Examples of Categories at Spartak Stadium - Moscow


Capacity: 45,000 seats | Scheduled opening: late 2017 | Status: under construction

The stadium is located in the central part of the city, in Verkh-Isetsky district, between Repin and Pirogov streets (ulitsa). The nearest metro station is the Ploschad 1905 Goda, from it to the stadium there are four bus stops (bus number 2 as well as trolleybuses 3, 7 and 17 from the stop Malyshev Square stop or bus number 19 from the exit from the metro). On the opposite side of the Ulitsa Repina is the Cathedral of St. John the Baptist built in 1860.

The central stadium was built in 1953-1957. Its facade, executed in the Soviet neoclassicism style, is a landmark of cultural heritage. Entrance groups - western and eastern - are decorated in the form of porticoes with columns on which sculptures of the milling cutter, skier, shooter, football player, athletes with a torch and a steelmaker are installed. The buildings of the cash registers at the entrances to the territory are made in the form of pylons.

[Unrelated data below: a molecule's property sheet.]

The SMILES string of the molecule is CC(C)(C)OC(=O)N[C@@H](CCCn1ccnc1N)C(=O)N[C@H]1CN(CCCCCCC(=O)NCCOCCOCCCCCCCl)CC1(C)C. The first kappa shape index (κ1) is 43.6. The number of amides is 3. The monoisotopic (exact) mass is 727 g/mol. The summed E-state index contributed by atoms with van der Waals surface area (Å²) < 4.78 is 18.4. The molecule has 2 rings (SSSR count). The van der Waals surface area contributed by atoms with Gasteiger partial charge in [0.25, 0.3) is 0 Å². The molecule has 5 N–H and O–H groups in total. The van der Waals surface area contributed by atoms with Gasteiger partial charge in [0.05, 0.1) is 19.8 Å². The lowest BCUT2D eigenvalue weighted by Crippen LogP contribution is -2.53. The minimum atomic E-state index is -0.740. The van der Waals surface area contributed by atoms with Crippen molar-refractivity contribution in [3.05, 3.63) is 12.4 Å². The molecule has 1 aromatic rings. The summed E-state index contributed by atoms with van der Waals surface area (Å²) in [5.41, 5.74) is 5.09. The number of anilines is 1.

According to the reconstruction project, the historical appearance of the building will be preserved. Moreover, the architecture of the new parts of the facade is planned to be neutral on purpose, they will become a background, favorably emphasizing the historical elements. As a result of construction work, which will end in late 2017, the capacity of the arena will be 35 thousand spectators (after the Championship it will be reduced to 23 thousand).


Capacity: 45,000 seats | Opening: 2013 | Status: completed

It was in Kazan, that the first football stadium was built especially for the Soccer in Russia 2018. It has already been tested in hosting Universiade-2013 and the 2015 Water Sports World Championship, when it was turned into a massive pool.